The Stand Up to Racism conference on Saturday, much of which I co-chaired, was a great day of discussion and energy on the key issues facing the anti-racist movement – support for refugees, free movement, the growth of racism after the Brexit vote, campaigning against anti-Semitism and Islamophobia and more. Around 1,500 people were there – many of them from a myriad of refugee support groups across the country, others motivated by horror about xenophobia.
Speakers included Alf Dubs, Gloria Mills from the TUC, Edie Friedman from the Jewish Council for Racial Equality, Maurice Wren from the Refugee Council, Harun Rashid Khan from the Muslim Council of Britain and many others. And Diane Abbott and Jeremy Corbyn.
Was it a good or bad that this conference took place? I think it was very positive and I was pleased that Jeremy and Diane attended and received a very warm reception.
So let me be clear: Stand Up to Racism is not an SWP front. It grew out of Unite Against Fascism, because some of us thought that we should clearly distinguish between the very specific battle against fascism and the growing campaign against racism. Many organisations and individuals are involved as officers, including Diane Abbott, trade union general secretaries, and faith organisations. The co-chairs are Dave Ward, general secretary of the CWU, Talha Ahmed, until recently general secretary of the Muslim Council of Britain. My fellow vice-chairs are Labour shadow Cabinet minister Kate Osamor, Claude Moraes, Labour MEP for London, Rabbi Lee Wax, and Christine Blower, former head of the National Union of Teachers.
The SWP is certainly involved. Indeed, they have been prominently involved over the last 40 years in the Anti-Nazi League, Rock Against Racism and Unite Against Fascism. But, like SUTR, I consider none of these organisations were fronts – they were neither dominated nor manipulated without other voices for narrow sectarian advantage. Rather, they have been broad organisations, in which the SWP was a player.
Any objective analysis would show that these organisations, which included the SWP amidst many others including Labour people like Peter Hain, played a good role in defeating the National Front and the the BNP and the EDL. Margaret Hodge for example, has acknowledged the work of UAF in Barking. Nobody is exclaiming exclusivity – many others including Searchlight, who work with UAF and Hope not Hate, played an important role too.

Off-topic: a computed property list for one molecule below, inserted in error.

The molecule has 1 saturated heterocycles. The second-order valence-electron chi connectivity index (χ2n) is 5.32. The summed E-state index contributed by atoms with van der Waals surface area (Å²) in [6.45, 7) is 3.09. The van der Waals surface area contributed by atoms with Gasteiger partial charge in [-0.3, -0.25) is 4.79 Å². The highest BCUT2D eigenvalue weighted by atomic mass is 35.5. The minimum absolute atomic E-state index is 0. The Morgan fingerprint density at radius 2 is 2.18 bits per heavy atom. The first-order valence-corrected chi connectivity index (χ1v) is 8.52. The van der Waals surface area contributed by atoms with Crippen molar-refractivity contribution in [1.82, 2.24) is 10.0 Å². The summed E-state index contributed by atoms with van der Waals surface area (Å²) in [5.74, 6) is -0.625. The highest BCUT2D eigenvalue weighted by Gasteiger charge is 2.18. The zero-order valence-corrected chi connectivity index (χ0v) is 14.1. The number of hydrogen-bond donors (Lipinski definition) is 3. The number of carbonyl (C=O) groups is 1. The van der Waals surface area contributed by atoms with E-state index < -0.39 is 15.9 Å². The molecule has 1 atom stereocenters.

To acknowledge this is not to accept the general politics of the SWP. I’ve spent the best part of my life arguing against ultra-leftism, including theirs – and a renewed understanding of the dangers of narrow sectarian politics is much-needed today.
I worked hard over the summer for the election of Owen Smith, because I thought he had a better strategic vision for Labour that could build a coalition of voters. The membership disagreed – so I think that the PLP should now be doing its best to make Jeremy Corbyn’s leadership work.
For my rightist sins, I faced a challenge to my position from the further left at my local Labour Party’s AGM last week. My CLP, which is probably the biggest in the country with 4,750 members voted for me decisively. So I will be constructive – but I will not suspend my critical faculties. Discussing the best way forward, what’s best on Brexit, how we win back “left behind voters”, how European social democracy renews itself – and so much more. Developing clearer soft left positions is important. We can be a vibrant party which celebrates debate and discussion.But yapping at Jeremy’s heels doesn’t look good. So I hope he isn’t attacked tonight for speaking at Saturday’s conference.
We face unprecedented battles around immigration. Worse, Theresa May declares that “Citizens of the World are citizens of nowhere”, echoing the most xenophobic and narrow nationalism. In the aftermath of the Brexit vote, we need to win a majority for progressive ideas against reaction. Let’s concentrate on what unites us.
Steve Hart is vice-chair of Stand Up to Racism and chair of Hornsey and Wood Green Labour Party.